Services & Maintenance: What Energy Where?
By Stephen D. Whitaker
Published in the March 2012 issue of Today’s Facility Manager
Energy efficiency has become a high priority for facility managers (fms), not only as a result of changing regulations and perspectives on energy use, but also because it pays. Primarily, cost savings in the use of electric power can be achieved in two ways: reducing overall consumption and shifting the time of use. Though a reduction or time shift in energy consumption clearly can save a facility money, it can be difficult to determine and document the potential and actual value of power saving measures. Today’s submetering solutions offer fms a way to measure “before” and “after” numbers and, in turn, demonstrate with concrete figures that consumption reduction strategies are possible and that, after implementation, power saving goals are being met and real cost reductions realized.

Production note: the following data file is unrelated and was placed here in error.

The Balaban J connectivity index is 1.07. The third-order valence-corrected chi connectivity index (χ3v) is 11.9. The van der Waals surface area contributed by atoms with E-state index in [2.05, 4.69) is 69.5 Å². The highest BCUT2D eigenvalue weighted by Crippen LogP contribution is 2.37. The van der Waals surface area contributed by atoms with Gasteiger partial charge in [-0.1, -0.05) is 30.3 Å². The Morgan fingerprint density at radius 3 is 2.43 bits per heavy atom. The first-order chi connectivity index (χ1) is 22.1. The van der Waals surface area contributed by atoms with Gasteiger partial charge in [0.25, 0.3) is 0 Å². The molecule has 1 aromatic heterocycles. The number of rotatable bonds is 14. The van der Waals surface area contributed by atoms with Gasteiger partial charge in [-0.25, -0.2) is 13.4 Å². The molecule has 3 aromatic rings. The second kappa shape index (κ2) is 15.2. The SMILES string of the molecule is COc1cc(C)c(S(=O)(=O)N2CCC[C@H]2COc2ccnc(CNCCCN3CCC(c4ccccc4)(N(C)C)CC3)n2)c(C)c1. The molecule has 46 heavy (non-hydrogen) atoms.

Strategies For Energy Efficiency
By Meg Matt
Do not equate energy efficiency with capital expenditures. An easy first step is to stop thinking that energy efficiency automatically necessitates a huge capital expense. Creating changes in human behavior, modifying existing systems, and measuring performance so it can be benchmarked are all effective strategies to increase efficiency without making it a line item on the expense side of the ledger.
Efficiency will, however, become a revenue line item.
Become familiar with the EPA’s ENERGY STAR program, and take advantage of the free tools available to measure building performance. The EPA’s ENERGY STAR Portfolio Manager is designed for commercial buildings, and it allows fms to measure and track energy usage. If the building fits into one of 15 predetermined categories, Portfolio Manager will rate the building’s efficiency on a scale of one to 100. If the building does not fit into a category, the tool can still be used to benchmark energy use intensity to track performance and/or compare it to national averages.